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Atlas German Colonies, with Yearbook, edited by the German Colonial Society, 1908, Retrospect on the Development of the Togo Protectorate in 1907
Retrospect on the Development of the Togo Protectorate in 1907

(p.7) The best indicator for the continuing progress of our protectorate Togo is the constant increase of its white population, which rose since 1906 from 243 to 288, i.e. by 18.5 %. Certainly this increase can be partially explained by the German engineers and technicians which were called in for the construction of the railway Lome-Palime. But the number of merchants and craftsmen also increased considerably. 8 years ago, in 1899, only 118 whites were counted in the protectorate.
(p.8) Of the coloured population we know that it numbers less than a million; a census had not been undertaken; the figures for the individual districts are based on estimates. As in previous years, the relation between the whites and the natives was always untroubled. The so-called Islamic messengers, who are reported to have appeared at times in the hinterland, deserve attention. According to our opinion these people are primarily traders and agitators secondarily.
The most important events in the report year were the opening of the railroad Lome-Palime on January 27th 1907 and the colony's first agricultural exposition held in Palime the same day. The railroad is only 123 km long, but it already has a stimulating impact in many areas, for instance the natives use it to travel to and from the important market at Noëpe. In certain instances blacks habe given up their homes and moved to a location near the railroad. The lands to both sides of the line, which used to lay unworked, now have been taken under cultivation, and extensive, magnificently growing maize cultures grow on virgin soil, because only now it pays to cultivate this crop, as cheap and reliable transportation to the coast is now available. The same can be said for palm oil; on individual stations, new loading equipment had to be installed to make full use of the available waggons. Of course the railroad also facilitates the cultivation of cotton and caoutchouc.
Consequently, the export of the Togo Protectorate reached the hitherto highest level in 1906 (the figures for 1907 are not yet available). Caoutchouc is the most precious export product, and has, for the first time, topped the products which used to top the list, palm oil and palm kernels (counted together). The palm oil product exports also rose, after a number of dry years. Cotton export shows progress; in 1906 it amounted to 165,000 Mark, more than double the sum of the previous year. The export of maize had declined in 1906, bot rose extraordinarily in 1907.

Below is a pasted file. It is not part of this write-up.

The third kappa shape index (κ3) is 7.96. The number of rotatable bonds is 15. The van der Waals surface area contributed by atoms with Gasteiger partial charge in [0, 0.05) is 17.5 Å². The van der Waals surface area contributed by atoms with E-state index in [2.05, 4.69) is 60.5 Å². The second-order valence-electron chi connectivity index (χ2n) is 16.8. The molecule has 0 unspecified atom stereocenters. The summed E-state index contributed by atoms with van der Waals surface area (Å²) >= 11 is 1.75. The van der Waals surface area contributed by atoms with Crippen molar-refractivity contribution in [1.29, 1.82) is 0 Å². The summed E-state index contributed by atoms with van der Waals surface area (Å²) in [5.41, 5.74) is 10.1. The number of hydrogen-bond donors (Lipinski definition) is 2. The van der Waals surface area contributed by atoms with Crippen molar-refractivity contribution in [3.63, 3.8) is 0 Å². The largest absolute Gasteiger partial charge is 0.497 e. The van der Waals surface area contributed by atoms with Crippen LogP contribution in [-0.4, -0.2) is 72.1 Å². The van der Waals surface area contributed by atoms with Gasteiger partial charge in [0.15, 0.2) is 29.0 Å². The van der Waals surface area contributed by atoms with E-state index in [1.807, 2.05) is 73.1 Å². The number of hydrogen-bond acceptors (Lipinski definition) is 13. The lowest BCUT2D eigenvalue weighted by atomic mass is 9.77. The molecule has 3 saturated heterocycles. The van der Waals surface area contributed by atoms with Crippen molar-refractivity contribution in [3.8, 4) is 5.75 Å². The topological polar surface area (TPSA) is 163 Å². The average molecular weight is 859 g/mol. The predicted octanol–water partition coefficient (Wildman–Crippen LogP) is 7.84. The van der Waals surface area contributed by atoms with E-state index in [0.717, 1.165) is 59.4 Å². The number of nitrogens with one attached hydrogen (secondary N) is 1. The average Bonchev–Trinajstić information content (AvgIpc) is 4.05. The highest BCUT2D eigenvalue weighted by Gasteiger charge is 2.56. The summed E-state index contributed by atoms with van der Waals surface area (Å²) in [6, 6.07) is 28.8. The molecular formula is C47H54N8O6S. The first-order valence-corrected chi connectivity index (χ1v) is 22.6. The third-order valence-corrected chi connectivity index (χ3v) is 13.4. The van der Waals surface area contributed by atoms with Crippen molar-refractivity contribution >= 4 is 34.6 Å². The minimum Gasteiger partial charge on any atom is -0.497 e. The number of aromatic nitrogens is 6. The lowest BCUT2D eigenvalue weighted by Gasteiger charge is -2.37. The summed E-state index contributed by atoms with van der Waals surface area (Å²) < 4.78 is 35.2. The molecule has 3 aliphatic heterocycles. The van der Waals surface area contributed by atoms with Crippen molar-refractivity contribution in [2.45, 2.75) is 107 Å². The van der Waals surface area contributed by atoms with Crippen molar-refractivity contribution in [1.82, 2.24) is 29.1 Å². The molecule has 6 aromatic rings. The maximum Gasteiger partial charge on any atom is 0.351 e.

The imports of 1906 were lower than those of 1905, mainly because of the decline in railway supplies. Otherwise it can be proven that the railroad also benefits imports.
The agricultural exposition, which was successful beyond expectation, showed clearly how far the agricultural production of the protectorate, including that of the natives, had developed. Naturally production has been strongly stimulated by the exposition, which facilitated comparison. Such an agricultural exposition shall soon be repeated, and then be held in regular intervals. Given the active economy, the protectorate's so-called Betriebsanlage (i.e. the pier with 45 km long coastal railroas and inland railroad) makes unexpectedly high profits, so that a cautious calculator such as Dernburg is considering to construct the new line Lome-Atakpame, which became necessary for economic reasons, solely with funds from surplusses of the former. The best indication for this healthy development is that trains pass this rather thinly populated area almost once a day in both directions. Good roads and ways passable for waggons have been laid, which continue from the line Lome-Palime across the central mountains. Also the protectorate's main inland road Lome-Atakpame-Sokode has been repaired. Trade between Europeans and coloureds occurs in the following ways : the products are delivered by the producers of by coloured intermediaries to the buyers resp. the main or branch factory of the merchant houses established in Lome and Anecho, which have branch agencies at nearly all major markets and road intersections.